Capital (or Cap)

Capital (Or Cap), the head of a column, pilaster, etc. In classical architecture, the orders have each their respective capitals, which differ considerably from .one another, but their characteristics are easily distinguished; there are, however, considerable differences to be found in a few of the ancient examples, as in the Corinthian orders of the temple of Vesta at Tivoli, and of the Choragic monument of Lysicrates at Athens; there are also a few capitals totally unlike those of any of the five orders, as in the Temple of the Winds, at Athens. In Norman and Gothic architecture they are endlessly diversified.

A very common form for plain Norman capitals, especially on small shafts, is one called the cushion capital, resembling a bowl with the sides truncated, so as to reduce the upper part to a square; there is also another form which is extremely frequent, very much like this. but with the under part of the bowl cut into round mouldings which stop upon the top of the necking; these round mouldings are sometimes ornamented, but are often plain; this kind of capital continued in use till quite the end of the period. At a later period the capitals are ornamented with conventional foliage, which gradually approaches to the succeeding style. In the early part of the period also they were generally of rather short proportions, but they afterwards became frequently more elongated, and the foliage and other decorations were made of a much lighter character, approximating to the Early English.

Early English capitals are not so much diversified as Norman, although there are many varieties; they are very frequently entirely devoid of carving, and consist of suites of plain mouldings, generally not very numerous, which are deeply undercut so as to produce fine bold shadows, and there is usually a considerable plain space, or bell, between the upper mouldings and the necking; occasionally a series of the is placed upon the bell of the capital, and, for the most part, but few, if any, mouldings, beyond the abacus and necking, are used with it; the leaves have generally stiff stems; but almost always stand out very boldly, so as to produce a striking and beautiful effect, and they are generally well worked, and often so much undercut that the stalks and more prominent parts are entirely detached. The character of the foliage varies, but by far the most common, and that which belongs peculiarly to this style, consists of a trefoil, the two lower lobes of which (and sometimes all three) are worked with a high prominence or swelling in the centre, which casts a considerable shadow; the middle lobe is frequently much larger than the others, with the main fibre deeply channelled in it. Occasionally animals are mixed with the foliage, but they are usually a sign that the work is late. Some of the richest specimens of thirteenth century foliage are to be found in the presbytery of Lincoln Cathedral.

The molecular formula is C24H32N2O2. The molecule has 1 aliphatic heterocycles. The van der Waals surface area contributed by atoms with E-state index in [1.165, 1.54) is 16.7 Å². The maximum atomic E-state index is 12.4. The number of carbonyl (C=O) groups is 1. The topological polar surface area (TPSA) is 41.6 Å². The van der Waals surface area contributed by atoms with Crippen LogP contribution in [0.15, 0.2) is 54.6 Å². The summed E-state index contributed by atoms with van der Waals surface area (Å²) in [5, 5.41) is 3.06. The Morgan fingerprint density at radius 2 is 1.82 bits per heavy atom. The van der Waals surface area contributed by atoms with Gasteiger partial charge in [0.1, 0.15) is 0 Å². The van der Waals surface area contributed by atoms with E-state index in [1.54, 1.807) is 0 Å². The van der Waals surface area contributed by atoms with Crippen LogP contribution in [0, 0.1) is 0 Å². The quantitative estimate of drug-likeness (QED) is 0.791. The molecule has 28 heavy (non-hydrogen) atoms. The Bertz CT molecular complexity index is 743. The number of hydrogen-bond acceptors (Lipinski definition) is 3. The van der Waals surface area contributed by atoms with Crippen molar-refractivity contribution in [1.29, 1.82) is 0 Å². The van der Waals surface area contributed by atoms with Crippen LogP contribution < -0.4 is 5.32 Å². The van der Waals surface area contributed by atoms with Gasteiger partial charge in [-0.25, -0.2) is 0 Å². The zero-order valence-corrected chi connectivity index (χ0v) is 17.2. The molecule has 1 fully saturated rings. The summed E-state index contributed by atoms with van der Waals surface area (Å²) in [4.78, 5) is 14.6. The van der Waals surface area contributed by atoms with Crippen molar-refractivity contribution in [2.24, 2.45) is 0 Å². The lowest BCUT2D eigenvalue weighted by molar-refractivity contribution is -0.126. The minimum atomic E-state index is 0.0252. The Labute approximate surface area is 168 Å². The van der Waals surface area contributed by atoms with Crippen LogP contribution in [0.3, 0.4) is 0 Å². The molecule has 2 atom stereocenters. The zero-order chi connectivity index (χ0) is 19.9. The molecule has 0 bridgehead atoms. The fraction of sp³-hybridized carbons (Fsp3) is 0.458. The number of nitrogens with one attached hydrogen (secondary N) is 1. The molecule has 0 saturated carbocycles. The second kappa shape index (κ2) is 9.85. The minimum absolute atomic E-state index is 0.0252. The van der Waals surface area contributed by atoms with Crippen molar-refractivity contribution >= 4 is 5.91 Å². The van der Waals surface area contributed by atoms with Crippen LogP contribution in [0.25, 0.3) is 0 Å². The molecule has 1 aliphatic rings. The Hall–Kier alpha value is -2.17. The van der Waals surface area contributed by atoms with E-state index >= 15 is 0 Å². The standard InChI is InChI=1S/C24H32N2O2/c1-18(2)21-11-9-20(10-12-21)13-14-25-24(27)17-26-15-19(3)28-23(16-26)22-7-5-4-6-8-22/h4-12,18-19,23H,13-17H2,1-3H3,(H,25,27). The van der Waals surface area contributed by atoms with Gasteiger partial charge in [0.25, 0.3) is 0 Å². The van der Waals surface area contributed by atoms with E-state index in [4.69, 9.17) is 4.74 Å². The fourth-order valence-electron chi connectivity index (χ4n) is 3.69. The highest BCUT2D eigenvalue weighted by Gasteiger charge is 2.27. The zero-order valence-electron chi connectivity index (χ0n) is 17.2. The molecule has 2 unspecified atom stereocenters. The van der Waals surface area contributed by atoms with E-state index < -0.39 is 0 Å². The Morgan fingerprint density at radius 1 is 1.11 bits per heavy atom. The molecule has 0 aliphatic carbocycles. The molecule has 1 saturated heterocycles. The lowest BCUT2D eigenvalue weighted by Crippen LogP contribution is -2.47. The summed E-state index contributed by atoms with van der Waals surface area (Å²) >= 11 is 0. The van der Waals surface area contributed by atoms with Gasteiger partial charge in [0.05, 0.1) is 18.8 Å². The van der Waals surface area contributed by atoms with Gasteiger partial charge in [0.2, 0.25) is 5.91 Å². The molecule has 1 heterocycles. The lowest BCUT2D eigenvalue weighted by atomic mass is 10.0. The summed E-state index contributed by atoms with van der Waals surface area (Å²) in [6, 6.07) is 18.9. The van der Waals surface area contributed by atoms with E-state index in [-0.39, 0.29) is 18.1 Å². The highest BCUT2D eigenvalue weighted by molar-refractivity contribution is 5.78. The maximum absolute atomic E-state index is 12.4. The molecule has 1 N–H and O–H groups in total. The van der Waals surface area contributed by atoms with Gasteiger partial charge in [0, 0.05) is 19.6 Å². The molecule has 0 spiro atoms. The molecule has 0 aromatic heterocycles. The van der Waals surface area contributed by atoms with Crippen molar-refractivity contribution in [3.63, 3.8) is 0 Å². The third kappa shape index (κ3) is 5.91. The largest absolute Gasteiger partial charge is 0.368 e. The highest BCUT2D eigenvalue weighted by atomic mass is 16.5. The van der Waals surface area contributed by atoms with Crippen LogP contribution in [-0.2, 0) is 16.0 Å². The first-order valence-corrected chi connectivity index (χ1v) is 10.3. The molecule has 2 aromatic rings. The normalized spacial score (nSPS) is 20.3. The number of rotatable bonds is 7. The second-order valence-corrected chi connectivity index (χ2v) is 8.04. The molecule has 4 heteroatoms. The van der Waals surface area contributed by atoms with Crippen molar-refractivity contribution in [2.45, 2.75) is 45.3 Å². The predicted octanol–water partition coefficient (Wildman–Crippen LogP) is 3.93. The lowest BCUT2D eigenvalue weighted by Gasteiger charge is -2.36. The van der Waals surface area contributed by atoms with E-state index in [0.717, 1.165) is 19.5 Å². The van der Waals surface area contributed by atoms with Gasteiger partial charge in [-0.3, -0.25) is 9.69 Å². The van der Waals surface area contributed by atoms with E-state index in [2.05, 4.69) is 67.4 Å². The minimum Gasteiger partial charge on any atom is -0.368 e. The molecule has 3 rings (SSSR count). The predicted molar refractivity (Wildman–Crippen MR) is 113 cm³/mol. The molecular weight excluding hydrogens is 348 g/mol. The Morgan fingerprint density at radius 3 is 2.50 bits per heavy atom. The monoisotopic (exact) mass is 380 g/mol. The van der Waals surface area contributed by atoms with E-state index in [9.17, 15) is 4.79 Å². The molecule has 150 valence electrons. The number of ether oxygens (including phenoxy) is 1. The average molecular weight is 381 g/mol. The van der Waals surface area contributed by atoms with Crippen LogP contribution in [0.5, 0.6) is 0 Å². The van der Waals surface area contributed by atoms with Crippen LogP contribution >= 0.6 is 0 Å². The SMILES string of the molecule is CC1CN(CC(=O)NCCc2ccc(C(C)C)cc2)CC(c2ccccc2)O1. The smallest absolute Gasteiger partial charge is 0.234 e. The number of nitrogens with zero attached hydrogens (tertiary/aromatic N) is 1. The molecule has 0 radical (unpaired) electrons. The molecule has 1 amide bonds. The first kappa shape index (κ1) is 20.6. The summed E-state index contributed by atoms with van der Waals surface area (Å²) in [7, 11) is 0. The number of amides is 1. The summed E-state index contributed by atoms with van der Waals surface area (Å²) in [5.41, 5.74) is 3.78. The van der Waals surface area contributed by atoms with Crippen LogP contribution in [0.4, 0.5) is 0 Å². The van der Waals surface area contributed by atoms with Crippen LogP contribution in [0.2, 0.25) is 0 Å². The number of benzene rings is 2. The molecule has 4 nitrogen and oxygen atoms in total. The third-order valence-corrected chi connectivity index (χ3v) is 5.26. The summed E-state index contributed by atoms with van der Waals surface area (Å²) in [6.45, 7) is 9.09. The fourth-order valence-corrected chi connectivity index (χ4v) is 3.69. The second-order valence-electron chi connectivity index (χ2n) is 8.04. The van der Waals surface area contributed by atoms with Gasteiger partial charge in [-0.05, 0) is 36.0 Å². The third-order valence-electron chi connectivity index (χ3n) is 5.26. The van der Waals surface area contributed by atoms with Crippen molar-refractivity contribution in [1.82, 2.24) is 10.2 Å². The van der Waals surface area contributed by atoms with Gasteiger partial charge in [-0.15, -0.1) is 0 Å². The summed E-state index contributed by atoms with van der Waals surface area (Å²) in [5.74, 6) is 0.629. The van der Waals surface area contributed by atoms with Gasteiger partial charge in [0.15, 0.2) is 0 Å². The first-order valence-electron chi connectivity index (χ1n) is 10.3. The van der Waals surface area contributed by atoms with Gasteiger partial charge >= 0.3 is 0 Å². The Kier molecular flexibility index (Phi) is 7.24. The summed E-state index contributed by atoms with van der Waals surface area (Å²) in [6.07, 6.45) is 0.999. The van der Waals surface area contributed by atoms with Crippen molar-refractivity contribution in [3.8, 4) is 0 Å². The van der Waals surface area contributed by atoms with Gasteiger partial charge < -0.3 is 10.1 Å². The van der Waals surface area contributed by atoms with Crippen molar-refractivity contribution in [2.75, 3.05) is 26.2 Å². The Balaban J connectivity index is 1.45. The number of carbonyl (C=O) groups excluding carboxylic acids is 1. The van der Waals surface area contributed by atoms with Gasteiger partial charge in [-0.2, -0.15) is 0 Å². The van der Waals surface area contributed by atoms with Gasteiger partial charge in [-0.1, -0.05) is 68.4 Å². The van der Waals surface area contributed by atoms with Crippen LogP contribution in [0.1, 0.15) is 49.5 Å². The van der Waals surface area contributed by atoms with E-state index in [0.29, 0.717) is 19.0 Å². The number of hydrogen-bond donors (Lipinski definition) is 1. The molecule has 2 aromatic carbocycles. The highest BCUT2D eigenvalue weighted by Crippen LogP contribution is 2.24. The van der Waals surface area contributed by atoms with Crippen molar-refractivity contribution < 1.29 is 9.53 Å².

In the Decorated style, the capitals very often consist of plain mouldings either with or without ball-flowers or other flowers worked upon the bell, though they are frequently carved with very rich and beautiful foliage; the mouldings usually consist of rounds, ogees, and hollows, and are not so deeply ,undercut as in the Early English style; the foliage is very different from Early English work, and of a much broader character, many of the leaves being representations of those of particular plants and trees, as the oak, ivy, white-thorn, vine, etc., which are often worked so truly to nature as to lead to the supposition that the carver used real leaves for his pattern; they are also in general extremely well arranged, and without the stiffness to be found in the Early English foliage.

Perpendicular capitals are usually plain, though in large and ornamented buildings they are not unfrequently enriched with foliage, especially early in the style, when. the shafts are circular; it is very common for the neck in gong, or for the necking, the bell, and the first moulding above it, to follow the same form, the upper mouldings being changed into an octagon; ogees, beads, and hollows are the prevailing mouldings; much of the foliage bears considerable resemblance to the Decorated, but it is stiffer and not so Well combined, and the leaves in general are of less natural forms and frequently square; towards the latter part of the style there is often a main stalk continued uninterruptedly in a waved line, with the leaves arranged alternately on opposite sides. SEE ABACUS.

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